BUSAN, South Korea – Kendall Maize plays Hero in this year’s production of Much Ado About Nothing, the third annual play put on by local theater group Shakespeare in Busan. When asked to sum up the Bard’s famed play in one sentence, she pauses, then decides: “I’d say it’s a bromance.”
Much Ado About Nothing is often described as one of Shakespeare’s most popular and enduring comedies, a light-hearted love story centered on two sets of couples: the thorny Benedick and Beatrice, and the swooning lovers Claudio and Hero. Kerry Maher, who plays Hero’s father Leonato, sums it up in a way much more fitting with both conventional thought and the play’s title, noting, “It’s a lot of tremendous to-do about very little.” Indeed, gossip reigns supreme in Much Ado: through rumors and hearsay, Benedick and Beatrice are persuaded into admitting they love each other, while Claudio is tricked into believing Hero has been unfaithful to him.
But Maize has a point about the bromance. The 'love triangle' driving the action of the plot is entirely male: Don John, the villain, is jealous of the growing relationship between his brother, Don Pedro, and the newcomer Claudio. “Don John wants to ruin Claudio's life so that he can be the favorite again,” Maize casually explains. “They just want to be bros."
This is a uniquely modern way to frame a centuries-old story steeped in a tradition which has been passed down from generation to generation through many ages, cultures and styles. And it’s exactly what Shakespeare in Busan is doing: bridging the gaps of language, culture and modernity that present themselves when you attempt to tackle Shakespeare in a foreign country.
Take the average laundry list of theater production obstacles and add to it the distinct difficulty of doing Shakespeare in a non-native English speaking country – keeping in mind that Shakespearean English is sometimes difficult even for native speakers to understand – and you might conclude that Shakespeare in Busan would be faced with quite a challenge.
However, the past two productions of Shakespeare in Busan have been resounding successes which have pulled in diverse audiences of both Korean and expat viewers, and this year’s production holds the same promise. Director and co-producer Jennifer Howell argues that Shakespeare transcends the barriers of culture and language: “I think there's something in the rhythm itself, in the beauty of the words, the poetry… that enchants people, even people who don't necessarily understand everything that's going on.”
What's more, the setting of the outdoor production on beautiful Dalmaji Hill, surrounded by trees and views of the ocean, will no doubt heighten the enchanting nature of the play. “It’s a gorgeous space,” Howell agrees.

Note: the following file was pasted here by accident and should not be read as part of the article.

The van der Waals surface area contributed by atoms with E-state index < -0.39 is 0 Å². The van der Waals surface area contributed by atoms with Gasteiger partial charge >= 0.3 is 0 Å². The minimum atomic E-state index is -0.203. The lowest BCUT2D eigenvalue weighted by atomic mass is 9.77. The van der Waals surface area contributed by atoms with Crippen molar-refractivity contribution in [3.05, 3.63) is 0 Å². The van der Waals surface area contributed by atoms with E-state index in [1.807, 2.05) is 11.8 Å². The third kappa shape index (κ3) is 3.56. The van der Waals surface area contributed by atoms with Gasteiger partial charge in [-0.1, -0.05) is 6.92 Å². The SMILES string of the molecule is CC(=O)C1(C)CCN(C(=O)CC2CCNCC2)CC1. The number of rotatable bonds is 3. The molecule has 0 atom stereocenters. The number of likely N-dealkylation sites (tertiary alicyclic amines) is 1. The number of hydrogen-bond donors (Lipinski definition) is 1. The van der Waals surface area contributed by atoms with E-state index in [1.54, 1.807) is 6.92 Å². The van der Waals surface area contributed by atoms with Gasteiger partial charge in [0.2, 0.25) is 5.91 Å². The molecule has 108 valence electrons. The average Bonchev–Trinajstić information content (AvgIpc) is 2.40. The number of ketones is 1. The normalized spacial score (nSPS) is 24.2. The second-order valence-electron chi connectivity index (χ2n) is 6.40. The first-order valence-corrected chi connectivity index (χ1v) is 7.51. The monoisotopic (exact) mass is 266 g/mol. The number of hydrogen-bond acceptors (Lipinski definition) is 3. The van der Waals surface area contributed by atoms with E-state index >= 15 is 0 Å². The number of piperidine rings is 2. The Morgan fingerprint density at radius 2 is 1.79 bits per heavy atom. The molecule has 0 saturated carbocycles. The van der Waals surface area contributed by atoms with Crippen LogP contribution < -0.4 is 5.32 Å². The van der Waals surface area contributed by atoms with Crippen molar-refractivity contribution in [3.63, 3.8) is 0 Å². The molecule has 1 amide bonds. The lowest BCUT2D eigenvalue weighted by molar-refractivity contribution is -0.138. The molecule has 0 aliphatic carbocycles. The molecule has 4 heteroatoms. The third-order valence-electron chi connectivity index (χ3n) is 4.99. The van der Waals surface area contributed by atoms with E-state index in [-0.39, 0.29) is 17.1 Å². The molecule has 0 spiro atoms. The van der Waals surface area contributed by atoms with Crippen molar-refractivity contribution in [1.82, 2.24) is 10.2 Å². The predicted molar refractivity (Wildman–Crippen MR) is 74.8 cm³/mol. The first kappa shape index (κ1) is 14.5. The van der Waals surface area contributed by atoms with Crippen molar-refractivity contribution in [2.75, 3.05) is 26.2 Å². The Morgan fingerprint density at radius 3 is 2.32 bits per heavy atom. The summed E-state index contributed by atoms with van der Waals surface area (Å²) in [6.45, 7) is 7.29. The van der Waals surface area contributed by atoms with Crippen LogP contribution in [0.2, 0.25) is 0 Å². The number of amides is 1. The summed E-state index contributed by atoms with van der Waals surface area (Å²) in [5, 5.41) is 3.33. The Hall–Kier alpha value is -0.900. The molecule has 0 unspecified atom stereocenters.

At the core of Shakespeare in Busan, however, is its diverse and multi-talented cast and crew. “We've got some fantastic actors in this cast,” Howell says, mentioning that the cast includes both newcomers to the stage as well as seasoned actors with years of professional experience. Howell is sharing producing and directing duties with experienced theater buff Peter Starr Northrop, and this year’s crew even includes an aspiring vocal coach, Alicia Richardson, who has volunteered her time to help the actors work on their pronunciation and meter.
“When you direct a play in Busan, it's really a communal experience,” Howell says as she muses on the enthusiasm and talent of the cast and crew. “Everyone contributes a lot.” And that, according to Howell, is really at the heart of what Shakespeare in Busan is all about: “It's about bringing people together.”
Well, that and a bromance.
Much Ado About Nothing will run for four shows – on June 2, 3, 9 and 10 – at Dalmaji Hill amphitheater in Haeundae. The show starts at 3 p.m. and runs until approximately 6 p.m., with a 15-minute intermission. The audience is encouraged to bring a picnic to enjoy during the show. Admission is free.
Taxi – The name of the amphitheater in Korean is ??? ????. Not all taxi drivers are familiar, however, so if this doesn't work, from Haeundae or Jangsan tell the taxi driver – “Dalmaj-gili”, “Alexander Shikdang” or “Alexander Restaurant”.
If walking from Haeundae Beach (give yourself 30 minutes) – start by facing the ocean, turn left and walk all the way to the end of the beach, past the Paradise Hotel and Pale de CZ. Take a left at the end of the beach up the hill. At the top of the hill you'll come to a large intersection. Take the right up the hill on a tree-lined walkway. Walk for about 20 minutes. You'll eventually come to an area full of coffee shops. It's just a bit further on your right, across the street from the Alexander Restaurant (restaurant gaudily decorated with statues) and down hill through the trees.
Photos by Lee Gumienny.